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Beyond the Bale : December 2012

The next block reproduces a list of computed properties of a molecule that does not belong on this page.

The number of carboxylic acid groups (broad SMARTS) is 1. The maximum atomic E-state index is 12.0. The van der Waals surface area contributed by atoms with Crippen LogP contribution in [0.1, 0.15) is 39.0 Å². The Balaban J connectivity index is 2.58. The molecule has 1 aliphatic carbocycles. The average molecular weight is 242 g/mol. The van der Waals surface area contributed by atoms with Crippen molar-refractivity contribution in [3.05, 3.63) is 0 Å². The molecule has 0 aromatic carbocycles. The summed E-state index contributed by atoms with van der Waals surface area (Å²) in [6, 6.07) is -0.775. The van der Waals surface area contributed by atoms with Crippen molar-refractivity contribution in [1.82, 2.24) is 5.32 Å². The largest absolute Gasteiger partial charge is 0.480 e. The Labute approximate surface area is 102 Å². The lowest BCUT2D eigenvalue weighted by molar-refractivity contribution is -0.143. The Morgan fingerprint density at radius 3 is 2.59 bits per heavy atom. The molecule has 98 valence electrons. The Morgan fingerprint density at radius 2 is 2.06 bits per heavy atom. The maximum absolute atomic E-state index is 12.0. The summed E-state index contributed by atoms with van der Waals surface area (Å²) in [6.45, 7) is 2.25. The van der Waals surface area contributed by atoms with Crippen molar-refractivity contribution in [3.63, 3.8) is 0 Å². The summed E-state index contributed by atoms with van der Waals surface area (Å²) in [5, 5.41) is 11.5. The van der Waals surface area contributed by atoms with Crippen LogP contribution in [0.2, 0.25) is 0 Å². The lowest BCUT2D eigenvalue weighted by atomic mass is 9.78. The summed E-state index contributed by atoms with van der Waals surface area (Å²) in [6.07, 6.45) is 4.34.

33 ON-FARM December 2012 BEYOND THE BALE IMPLEMENTATION The Mitchells made the majority of changes over three years and have continued to make small improvements each year. This staggered approach enabled them to budget for and spread the costs over several seasons. The first year was focused on modernising equipment essential to the shearing operation and involved replacing the original 1950s shaft driven gear with electric equipment. The Mitchells saw this as the most important step in enhancing the working environment for shearers, safety-wise and efficiency-wise. Swings were also installed for the harnesses, helping to reduce the strain and stress on shearers, meaning they work more comfortably throughout the day and pull up better the following day. In the second year the Mitchells invested in better lighting to enhance conditions for the wool handlers, classer and shearers. Proper lighting enables the wool handlers to work more efficiently in moving fleeces across the table without straining their eyes. It also gives shearers a clearer view of the sheep being shorn, helping work towards a better clip. In the third year, the Mitchells painted the inside of the shed white to enhance the new lighting that had been installed the year before, the reflection brightening all working areas of the shed. Shearers in the shed also say that having the shed painted white makes it cooler, with heat possibly reflected off the roof and exterior walls which are also painted a light colour. In the same year, Mr Mitchell also set about custom making modular bins for the wool that sit on runners and can be easily moved around the boards. In the years following, while the Mitchells were working on gaining green tick accreditation for Cashel Vale, occupational health and safety (OH&S) improvements were implemented, including the installation of safety rails and signage, the reduction in fire hazards, and the inclusion of well-marked fire extinguishers and first aid kits for emergency situations. INVESTMENT Investment in shed infrastructure has been made over a decade, enabling money to be spent in line with farm cash flow and be broken down into a per head figure for the flock. "In the past ten years for every sheep that we've shorn in this shed we've spent approximately 40 to 70 cents on safety, equipment and maintenance improvements," Mr Mitchell says. "The big ticket item was running underground power to the shed, which cost us approximately $20,000 to install. Replacing the old shaft driven gear was $12,000 and the biggest improvement we made for the shearers. "Painting the inside of the shed was reasonably inexpensive and we were able to build the modular bins and safety railings ourselves on-farm, saving money. "Signage was a reasonable cost, though we managed that by making purchases over time rather than all at once." Mr Mitchell says that measuring return on investment can be difficult in monetary terms; however improved efficiencies and safety have made the investment worthwhile. "We wanted to create the best working environment we could for shearers, knowing that if we achieved this, we could improve the shed's efficiency overall and arguably produce a better clip. "We have a really happy shed and the same guys are back every year. Having an above-average shed for the area also means we can expect an above-average job at shearing time." More information: The full case study and video featuring the Mitchell's shed are available at www.bestprac.info AWI's shearing shed guidelines are available on the AWI website at www.wool.com/sheds Having work space flexibility and modern equipment were essential to the shed's upgrade. Modular bins which can be easily moved help create a flexible work environment. White walls improve lighting and help keep the shed cool. "WE WANTED TO CREATE THE BEST WORKING ENVIRONMENT WE COULD FOR SHEARERS, KNOWING THAT IF WE ACHIEVED THIS, WE COULD IMPROVE THE SHED'S EFFICIENCY OVERALL AND ARGUABLY PRODUCE A BETTER CLIP." STUART MITCHELL